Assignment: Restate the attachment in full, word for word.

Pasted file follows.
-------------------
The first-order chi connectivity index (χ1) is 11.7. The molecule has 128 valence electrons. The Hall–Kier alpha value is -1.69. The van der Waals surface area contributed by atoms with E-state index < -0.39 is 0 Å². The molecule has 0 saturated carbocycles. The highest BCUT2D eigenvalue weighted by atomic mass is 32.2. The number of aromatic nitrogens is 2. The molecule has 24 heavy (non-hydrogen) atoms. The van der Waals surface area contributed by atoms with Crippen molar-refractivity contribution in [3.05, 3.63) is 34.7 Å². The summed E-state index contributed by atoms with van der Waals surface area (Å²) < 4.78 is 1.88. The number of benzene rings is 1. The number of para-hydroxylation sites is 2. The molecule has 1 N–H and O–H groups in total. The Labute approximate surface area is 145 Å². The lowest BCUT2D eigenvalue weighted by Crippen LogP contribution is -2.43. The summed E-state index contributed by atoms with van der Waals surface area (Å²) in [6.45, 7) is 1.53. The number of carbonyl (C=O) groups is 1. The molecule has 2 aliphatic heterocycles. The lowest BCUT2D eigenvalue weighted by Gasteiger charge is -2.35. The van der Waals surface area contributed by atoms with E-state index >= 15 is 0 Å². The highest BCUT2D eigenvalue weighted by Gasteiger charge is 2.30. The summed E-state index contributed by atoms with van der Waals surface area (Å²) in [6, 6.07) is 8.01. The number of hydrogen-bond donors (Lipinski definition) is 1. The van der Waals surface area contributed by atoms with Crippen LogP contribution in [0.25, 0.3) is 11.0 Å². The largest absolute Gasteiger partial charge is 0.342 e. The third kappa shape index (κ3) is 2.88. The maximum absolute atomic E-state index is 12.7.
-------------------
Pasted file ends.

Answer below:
The first-order chi connectivity index (χ1) is 11.7. The molecule has 128 valence electrons. The Hall–Kier alpha value is -1.69. The van der Waals surface area contributed by atoms with E-state index < -0.39 is 0 Å². The molecule has 0 saturated carbocycles. The highest BCUT2D eigenvalue weighted by atomic mass is 32.2. The number of aromatic nitrogens is 2. The molecule has 24 heavy (non-hydrogen) atoms. The van der Waals surface area contributed by atoms with Crippen molar-refractivity contribution in [3.05, 3.63) is 34.7 Å². The summed E-state index contributed by atoms with van der Waals surface area (Å²) < 4.78 is 1.88. The number of benzene rings is 1. The number of para-hydroxylation sites is 2. The molecule has 1 N–H and O–H groups in total. The Labute approximate surface area is 145 Å². The lowest BCUT2D eigenvalue weighted by Crippen LogP contribution is -2.43. The summed E-state index contributed by atoms with van der Waals surface area (Å²) in [6.45, 7) is 1.53. The number of carbonyl (C=O) groups is 1. The molecule has 2 aliphatic heterocycles. The lowest BCUT2D eigenvalue weighted by Gasteiger charge is -2.35. The van der Waals surface area contributed by atoms with E-state index >= 15 is 0 Å². The highest BCUT2D eigenvalue weighted by Gasteiger charge is 2.30. The summed E-state index contributed by atoms with van der Waals surface area (Å²) in [6, 6.07) is 8.01. The number of hydrogen-bond donors (Lipinski definition) is 1. The van der Waals surface area contributed by atoms with Crippen LogP contribution in [0.25, 0.3) is 11.0 Å². The largest absolute Gasteiger partial charge is 0.342 e. The third kappa shape index (κ3) is 2.88. The maximum absolute atomic E-state index is 12.7.